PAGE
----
Freweyni Asress, an activist who writes a 5-day diary to give readers a look into her sustainable lifestyle, sits for a portrait in her house in Washington, DC on July 25, 2021. As a Black woman, she voices an important perspective about inclusivity within the sustainability movement.
At her house in Syracuse, New York, Juanita Collins, the matriarch of the Collin’s Barber & Beauty Shop and someone who I called grandma, peacefully went home to be with the Lord surrounded by her beloved Collins family. She was survived by four siblings, three sons, 16 grandchildren, 18 great-grandchildren, and two great-great-grandchildren. Tilia Rose Collins, 27, Juanita Collins’ granddaughter, sits in the sunroom of Juanita’s house, where she shared some special memories with her late grandmother over the years, in Syracuse, NY on June 1, 2020. “We came here for all the festivals and I loved coming here,” Tilia says, “My grandma would sit around the Christmas tree and handed us gifts.” The sunroom is Tilia’s favorite place in the house.
Photo illustration: Liang Runling (梁润玲), 56, was born in Nánníng, Guǎngxī Province, in China. She worked as a self-sufficient farmer for her family before moving to the massive city of Guǎngzhōu at age 22 for better work opportunities. In Guǎngzhōu, Liang worked at more than 10 different jobs, including as a caretaker, sewer, underwear vendor, hairstylist, and cleaner. She gave up her cleaning company in mainland China in 2007 to move to Boston for better education and opportunities for her two sons. She picked up a job at a pen factory, from which she earned $9 per hour. She later developed bronchial constriction after breathing in chemicals for 11 years in the factory.
Ga'verri Jones-Collins, 13, sits for a portrait below an air-brush painting of his great grandfather, Carlton Collins, at Collin's Barber & Beauty Shop in Syracuse, New York. Right: A comb Carlton and Juanita purchased in South of The Border, South Carolina while traveling, is seen at Collin's Barber & Beauty Shop in Syracuse, New York.
Viola Jingyu Wan stands for a portrait at The Met Cloisters in New York City, NY, on July 17, 2021.
Human rights activist and health care advocate Walter Flores stands for a portrait at his house in Baltimore, MD on September 7, 2021.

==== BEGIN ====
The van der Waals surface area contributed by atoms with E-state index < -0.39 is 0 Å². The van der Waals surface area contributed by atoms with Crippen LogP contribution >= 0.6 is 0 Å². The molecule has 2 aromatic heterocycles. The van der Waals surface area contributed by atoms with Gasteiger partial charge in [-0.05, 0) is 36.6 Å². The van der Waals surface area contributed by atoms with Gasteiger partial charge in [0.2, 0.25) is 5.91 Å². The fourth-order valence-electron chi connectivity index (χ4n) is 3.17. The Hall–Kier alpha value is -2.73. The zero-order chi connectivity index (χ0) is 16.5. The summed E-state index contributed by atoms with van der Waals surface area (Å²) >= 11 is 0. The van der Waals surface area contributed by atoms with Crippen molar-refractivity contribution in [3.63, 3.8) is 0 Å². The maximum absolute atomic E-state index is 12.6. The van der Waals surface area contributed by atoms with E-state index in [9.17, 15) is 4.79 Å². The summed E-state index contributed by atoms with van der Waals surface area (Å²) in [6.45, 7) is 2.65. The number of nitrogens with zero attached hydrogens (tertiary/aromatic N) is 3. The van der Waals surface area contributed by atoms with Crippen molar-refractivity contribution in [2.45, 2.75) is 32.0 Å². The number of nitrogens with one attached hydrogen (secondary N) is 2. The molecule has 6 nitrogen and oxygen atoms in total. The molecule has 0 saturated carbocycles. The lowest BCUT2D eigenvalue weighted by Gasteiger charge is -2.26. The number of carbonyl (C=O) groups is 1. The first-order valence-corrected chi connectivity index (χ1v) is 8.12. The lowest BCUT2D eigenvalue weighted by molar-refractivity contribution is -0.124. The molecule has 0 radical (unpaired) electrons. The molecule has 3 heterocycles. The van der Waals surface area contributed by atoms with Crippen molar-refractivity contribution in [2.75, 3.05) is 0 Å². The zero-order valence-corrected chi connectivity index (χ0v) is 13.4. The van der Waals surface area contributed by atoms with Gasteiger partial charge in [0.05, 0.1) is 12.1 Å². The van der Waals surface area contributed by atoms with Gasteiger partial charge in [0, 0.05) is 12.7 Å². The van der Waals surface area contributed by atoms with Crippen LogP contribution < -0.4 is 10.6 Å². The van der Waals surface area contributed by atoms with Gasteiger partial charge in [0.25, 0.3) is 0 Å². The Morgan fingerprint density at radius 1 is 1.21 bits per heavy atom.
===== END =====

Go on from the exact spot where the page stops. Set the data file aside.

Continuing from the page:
Ajmal, an Afghan interpreter for U.S. forces, and his family stand for a portrait before they head home in Tampa, Florida at Dulles International Airport in Dulles, VA on September 4, 2021. “I can’t wait to bring them home,” Ajmal says. “My wife and kids haven’t been able to take a shower for two weeks.” Due to long travel from Afghanistan, Ajmal’s two daughters also felt sick during the journey.
A reflection of former Facebook lobbyist Crystal Patterson is pictured in her apartment in Washington, DC, on Oct 14, 2021. She quits Facebook after becoming frustrated with the company's inability to develop a plan to make headway with Democrats.
A two-year-old demonstrator, Theo Tong, who resides in Virginia, marches during a National Day of Action rally in the Chinatown neighborhood of Washington, D.C., U.S., on March 27, 2021. Since the coronavirus pandemic began, attacks against Asian Americans have skyrocketed with pressure mounting on U.S. institutions from corporate America to the White House to take action against Asian American hate. The rally is primarily organized by ANSWER Coalition, a United States-based protest umbrella group consisting of many antiwar and civil rights organizations.
Tamara (left), 39, stands for a portrait with her friends Preethy (right) and their Vietnamese American friend who is not willing to identify herself, as they support Black Lives Matter protests at Black Lives Matter Plaza in Washington, DC, on June 11, 2020. “As an immigrant, we all face some levels of discrimination, but I don’t think it would ever come up to the level of racism that Black people face,” Preethy says, “It is important for us to stand up for that as part of the community and a lot of legal reform is needed right now.” Tamara expresses her concern that the killing of George Floyd could have happened to her brother and uncle. “It meant a lot to me my friends are supportive and invite me out,” Tamara says, “As an African-American woman, it is really nice to have the support of people who are not Black, it warms my heart to have them support me.”